Statistical analyses were performed using the SPSS software version 21.0 (IBM, Armonk, NY). The normality distribution of the variables was determined using Kolmogorov-Smirnov test. The quantitative variables were expressed as mean ± standard deviation. The categorical variables were expressed as numbers and percentages (%). Mann-Whitney U and Fisher’s exact or Chi-square test were used to compare the postoperative outcomes at the end of the follow-up. The categorical VA before and after surgery was analyzed using McNemar test. Kaplan-Meier analysis was performed for preoperative factors affecting graft survival and anatomical success. Statistical significance was defined as p<0.05.



The type of surgery and some findings before and after the procedure are shown in table 1. The mean patients’ age was 53.9 ± 20.0 years (9-80), while the same of donors was 59.3 ± 7.1 years. Nine (60%) cases were males, and 6 (40%) were females. Surgery was performed in the right and left eye in 12 (80%) and 3 (20%) eyes, respectively. The mean duration of the symptoms before the surgery was 8.4 ± 10.4 (1-40) weeks. The mean corneal graft size was 8.1 ± 0.6 (7.50-9.0) mm. The mean follow-up was 29.8 ± 19.1 (6-60) months.

The most common preoperative corneal pathology was graft abscess in 7 (46.7%) eyes, and the most common diagnosis of the posterior segment was endophthalmitis in 7 (46.7%) eyes. Lens statuses that could not be clearly diagnosed before the surgery and were encountered intraoperatively are shown in table 2.



Intraoperative findings

During the surgery, the optic disk was atrophic in 5 (33.3%), pale in 9 (60%), and normal in only 1 (6.7%) patient. The retina was completely detached and attached in 4 (26.7%) and 6 (40%) eyes, respectively. Multiple sites of infection were observed in 5 (33.3%) eyes. Expulsive hemorrhage was identified in 1 (6.7%) eye at the end of the surgery during graft suturing.

Additional interventions during the follow-up

Silicone extraction was performed in 3 (20%) eyes. Re-PPV with silicone tamponade because of retinal detachment was performed in 2 (13.3%) eyes, re-PKP with silicone extraction was performed in 2 (13.3%) eyes, and evisceration was performed in 1 (6.7%) eye.

Findings at the end of the follow-up

The grafts were clear in 8 (53.3%) eyes, while the remaining 7 (46.7%) eyes had graft failure of different severity. The postoperative complications are presented in table 3. The retina was attached in 80% of the eyes, while it was detached in the remaining proportion of eyes. Eight (53.3%) eyes had aphakia, and the remaining eyes had IOL (in the bag, sulcus, or transscleral). The findings of case 1 before and after surgery are shown in figure 2.




Figure 2. Anterior and posterior segments photos of case 1 mentioned in Table 1 before and after surgery.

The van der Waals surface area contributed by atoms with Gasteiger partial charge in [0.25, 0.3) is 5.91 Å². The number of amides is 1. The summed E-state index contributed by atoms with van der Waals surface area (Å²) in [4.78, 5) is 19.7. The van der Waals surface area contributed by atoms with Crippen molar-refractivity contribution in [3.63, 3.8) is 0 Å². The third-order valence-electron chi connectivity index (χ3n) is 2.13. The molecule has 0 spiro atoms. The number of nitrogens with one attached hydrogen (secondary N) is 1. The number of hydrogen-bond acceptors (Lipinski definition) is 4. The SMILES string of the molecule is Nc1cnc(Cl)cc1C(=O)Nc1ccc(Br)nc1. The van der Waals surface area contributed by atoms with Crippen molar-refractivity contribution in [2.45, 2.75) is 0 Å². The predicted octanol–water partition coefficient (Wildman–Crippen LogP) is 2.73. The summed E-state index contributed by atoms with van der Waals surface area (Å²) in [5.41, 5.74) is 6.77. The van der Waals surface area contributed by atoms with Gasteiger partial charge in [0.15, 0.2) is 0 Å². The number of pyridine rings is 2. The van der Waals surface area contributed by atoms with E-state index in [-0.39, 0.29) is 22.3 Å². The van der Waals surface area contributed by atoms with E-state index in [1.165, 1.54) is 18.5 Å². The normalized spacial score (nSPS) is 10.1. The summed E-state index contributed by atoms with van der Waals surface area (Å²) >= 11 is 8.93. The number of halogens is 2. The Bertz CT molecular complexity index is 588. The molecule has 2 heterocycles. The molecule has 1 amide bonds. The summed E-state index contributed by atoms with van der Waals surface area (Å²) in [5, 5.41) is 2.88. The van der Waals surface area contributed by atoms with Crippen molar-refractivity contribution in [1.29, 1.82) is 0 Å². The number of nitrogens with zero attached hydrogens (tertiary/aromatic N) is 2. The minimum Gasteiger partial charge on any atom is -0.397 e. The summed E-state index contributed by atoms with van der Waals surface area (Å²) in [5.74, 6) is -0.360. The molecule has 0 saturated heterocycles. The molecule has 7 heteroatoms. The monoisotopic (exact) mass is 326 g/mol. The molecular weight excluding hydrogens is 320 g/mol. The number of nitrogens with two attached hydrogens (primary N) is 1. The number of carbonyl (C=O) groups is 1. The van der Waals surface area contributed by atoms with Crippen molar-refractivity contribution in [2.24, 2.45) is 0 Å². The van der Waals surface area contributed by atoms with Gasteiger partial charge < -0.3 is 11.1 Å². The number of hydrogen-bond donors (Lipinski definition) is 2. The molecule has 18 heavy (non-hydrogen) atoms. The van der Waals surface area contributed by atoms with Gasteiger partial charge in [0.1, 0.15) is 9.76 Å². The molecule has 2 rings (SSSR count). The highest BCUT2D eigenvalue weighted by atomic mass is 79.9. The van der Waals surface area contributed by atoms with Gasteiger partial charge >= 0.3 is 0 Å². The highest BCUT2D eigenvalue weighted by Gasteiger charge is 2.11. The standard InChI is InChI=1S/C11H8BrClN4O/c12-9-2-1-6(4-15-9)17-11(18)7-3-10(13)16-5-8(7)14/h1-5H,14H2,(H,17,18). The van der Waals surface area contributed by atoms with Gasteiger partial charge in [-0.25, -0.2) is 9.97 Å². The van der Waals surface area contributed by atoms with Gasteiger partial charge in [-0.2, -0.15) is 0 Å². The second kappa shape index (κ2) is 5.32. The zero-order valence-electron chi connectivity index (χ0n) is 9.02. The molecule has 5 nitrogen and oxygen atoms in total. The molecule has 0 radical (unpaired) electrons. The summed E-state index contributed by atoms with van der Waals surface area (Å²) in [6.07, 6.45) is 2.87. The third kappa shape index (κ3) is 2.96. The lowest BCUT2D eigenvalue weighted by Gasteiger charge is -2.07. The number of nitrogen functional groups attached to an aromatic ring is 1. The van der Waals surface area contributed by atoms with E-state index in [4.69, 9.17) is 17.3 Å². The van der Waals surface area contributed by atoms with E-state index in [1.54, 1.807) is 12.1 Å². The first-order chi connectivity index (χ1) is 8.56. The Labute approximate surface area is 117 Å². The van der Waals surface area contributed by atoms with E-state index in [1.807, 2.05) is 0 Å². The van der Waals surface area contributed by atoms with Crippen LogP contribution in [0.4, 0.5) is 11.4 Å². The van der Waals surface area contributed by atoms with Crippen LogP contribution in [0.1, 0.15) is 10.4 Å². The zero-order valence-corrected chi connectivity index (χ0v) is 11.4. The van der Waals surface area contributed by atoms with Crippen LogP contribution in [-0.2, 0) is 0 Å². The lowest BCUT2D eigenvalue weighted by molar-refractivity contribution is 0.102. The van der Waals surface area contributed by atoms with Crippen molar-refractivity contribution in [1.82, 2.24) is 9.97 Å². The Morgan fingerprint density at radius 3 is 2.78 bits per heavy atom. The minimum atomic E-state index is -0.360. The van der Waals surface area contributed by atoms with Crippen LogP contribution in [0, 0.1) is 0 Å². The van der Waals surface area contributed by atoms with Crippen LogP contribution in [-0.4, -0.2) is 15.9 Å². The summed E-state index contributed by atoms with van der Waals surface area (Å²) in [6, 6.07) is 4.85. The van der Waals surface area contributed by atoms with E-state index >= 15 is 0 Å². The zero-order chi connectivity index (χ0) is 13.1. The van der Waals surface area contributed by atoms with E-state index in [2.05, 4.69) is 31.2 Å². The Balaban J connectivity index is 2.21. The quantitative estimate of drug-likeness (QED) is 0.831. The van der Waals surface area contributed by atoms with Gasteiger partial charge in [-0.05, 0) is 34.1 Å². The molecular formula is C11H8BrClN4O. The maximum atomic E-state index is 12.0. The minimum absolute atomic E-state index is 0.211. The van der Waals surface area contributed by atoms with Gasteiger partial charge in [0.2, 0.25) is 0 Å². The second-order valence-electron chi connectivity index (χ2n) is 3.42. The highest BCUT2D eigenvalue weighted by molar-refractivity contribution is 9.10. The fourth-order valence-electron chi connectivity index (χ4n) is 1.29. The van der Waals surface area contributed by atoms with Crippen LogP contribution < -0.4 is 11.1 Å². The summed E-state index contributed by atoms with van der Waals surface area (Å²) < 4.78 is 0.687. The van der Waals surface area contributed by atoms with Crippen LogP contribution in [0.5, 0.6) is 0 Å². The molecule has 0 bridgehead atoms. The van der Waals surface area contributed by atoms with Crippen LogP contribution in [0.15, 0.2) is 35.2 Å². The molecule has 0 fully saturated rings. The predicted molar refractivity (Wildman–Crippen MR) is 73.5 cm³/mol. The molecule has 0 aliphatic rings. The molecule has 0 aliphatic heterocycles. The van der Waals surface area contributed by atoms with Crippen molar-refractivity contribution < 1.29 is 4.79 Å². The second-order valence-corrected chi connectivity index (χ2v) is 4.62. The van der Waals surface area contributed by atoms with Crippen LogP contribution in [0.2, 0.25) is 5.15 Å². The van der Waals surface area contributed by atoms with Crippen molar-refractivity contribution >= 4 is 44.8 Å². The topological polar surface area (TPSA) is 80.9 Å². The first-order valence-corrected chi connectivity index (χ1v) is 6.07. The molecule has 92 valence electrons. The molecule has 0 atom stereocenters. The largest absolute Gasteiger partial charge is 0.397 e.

Only 5 (33.3%) of the cases had VA between 0.001-0.08. There were no cases with better VA. The VA was at the level of either HM, LP, or NLP in the remaining 10 (66.7%) eyes. Only 33.3% of the cases had an increase in VA postoperatively compared to the preoperative period. When final and preoperative VA were compared, no statistically significant difference was found (p=0.363). Optic atrophy was the most common cause of blindness (6 [40%] cases).

Anatomical success was achieved in 10 eyes (66.7%). Preoperative endophthalmitis was diagnosed in all 5 (100%) cases that developed anatomical failure (eviscerated or phthisis/prephithis). Only 3 (30%) of the other 10 cases with anatomical integrity had preoperative endophthalmitis. The difference was statistically signi­ficant (p=0.01). Kaplan-Meier analysis demonstrated that anatomical success was worse in cases with preoperative endophthalmitis, and this difference was statistically significant (p=0.03, Log Rank) (Figure 3).


Figure 3. Kaplan-Meier analysis showed that pre-operative endophthalmitis is an important indicator of poor prognosis.


No statistically significant difference was observed regarding both preoperative endophthalmitis and corneal/graft abscesses in cases where graft transparency was obtained (8 cases) and failed (7 cases) at the final visit (p=0.189, p=0.189, respectively). Kaplan-Meier analysis demonstrated that the effects of preoperative cornea/graft abscess or endophthalmitis diagnosis on graft transparency rate at the last visit were not statistically significant (p=0.530, p=0.462, Log Rank, respectively).



In cases of diseases affecting both the anterior and posterior eye segments, treating only one segment often fails. Particularly in acute pathologies, one-session intervention is mandatory for cornea, lens, and posterior segment involvement(9). Open-sky vitrectomy increases the risk of hypotony resulting in devastating complications, such as choroidal hemorrhage(2). Simultaneous corneal grafts may have edema and cloudiness during the vitrectomy and may not allow the visualization of the posterior segment. TKPs are useful devices for this problem with different types of keratoprostheses(1,7,8). Eckardt’s TKP allows obtaining a wider optical diameter and easier visualization of the peripheral fundus(9).